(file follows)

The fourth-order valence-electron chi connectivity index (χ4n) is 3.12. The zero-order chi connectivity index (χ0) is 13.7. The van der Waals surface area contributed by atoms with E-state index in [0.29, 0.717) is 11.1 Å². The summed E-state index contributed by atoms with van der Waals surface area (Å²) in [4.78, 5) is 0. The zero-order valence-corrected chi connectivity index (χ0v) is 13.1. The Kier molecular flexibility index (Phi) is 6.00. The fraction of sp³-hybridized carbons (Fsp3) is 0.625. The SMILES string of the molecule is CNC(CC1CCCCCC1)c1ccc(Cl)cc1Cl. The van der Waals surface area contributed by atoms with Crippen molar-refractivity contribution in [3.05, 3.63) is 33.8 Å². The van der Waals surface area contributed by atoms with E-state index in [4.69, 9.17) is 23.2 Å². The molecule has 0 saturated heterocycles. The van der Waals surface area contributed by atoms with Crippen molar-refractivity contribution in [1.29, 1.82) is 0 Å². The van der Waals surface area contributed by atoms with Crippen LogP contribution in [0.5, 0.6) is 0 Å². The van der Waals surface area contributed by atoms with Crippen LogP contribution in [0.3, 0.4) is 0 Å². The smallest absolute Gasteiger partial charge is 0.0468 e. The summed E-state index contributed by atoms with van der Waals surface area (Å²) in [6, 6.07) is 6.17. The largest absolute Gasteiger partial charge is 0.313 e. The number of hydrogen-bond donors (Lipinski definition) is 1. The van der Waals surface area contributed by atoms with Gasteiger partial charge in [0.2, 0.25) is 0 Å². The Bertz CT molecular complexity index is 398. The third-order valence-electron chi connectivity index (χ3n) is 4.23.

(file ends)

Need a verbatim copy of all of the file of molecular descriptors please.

The fourth-order valence-electron chi connectivity index (χ4n) is 3.12. The zero-order chi connectivity index (χ0) is 13.7. The van der Waals surface area contributed by atoms with E-state index in [0.29, 0.717) is 11.1 Å². The summed E-state index contributed by atoms with van der Waals surface area (Å²) in [4.78, 5) is 0. The zero-order valence-corrected chi connectivity index (χ0v) is 13.1. The Kier molecular flexibility index (Phi) is 6.00. The fraction of sp³-hybridized carbons (Fsp3) is 0.625. The SMILES string of the molecule is CNC(CC1CCCCCC1)c1ccc(Cl)cc1Cl. The van der Waals surface area contributed by atoms with Crippen molar-refractivity contribution in [3.05, 3.63) is 33.8 Å². The van der Waals surface area contributed by atoms with E-state index in [4.69, 9.17) is 23.2 Å². The molecule has 0 saturated heterocycles. The van der Waals surface area contributed by atoms with Crippen molar-refractivity contribution in [1.29, 1.82) is 0 Å². The van der Waals surface area contributed by atoms with Crippen LogP contribution in [0.5, 0.6) is 0 Å². The van der Waals surface area contributed by atoms with Crippen LogP contribution in [0.3, 0.4) is 0 Å². The smallest absolute Gasteiger partial charge is 0.0468 e. The summed E-state index contributed by atoms with van der Waals surface area (Å²) in [6, 6.07) is 6.17. The largest absolute Gasteiger partial charge is 0.313 e. The number of hydrogen-bond donors (Lipinski definition) is 1. The van der Waals surface area contributed by atoms with Gasteiger partial charge in [0.2, 0.25) is 0 Å². The Bertz CT molecular complexity index is 398. The third-order valence-electron chi connectivity index (χ3n) is 4.23.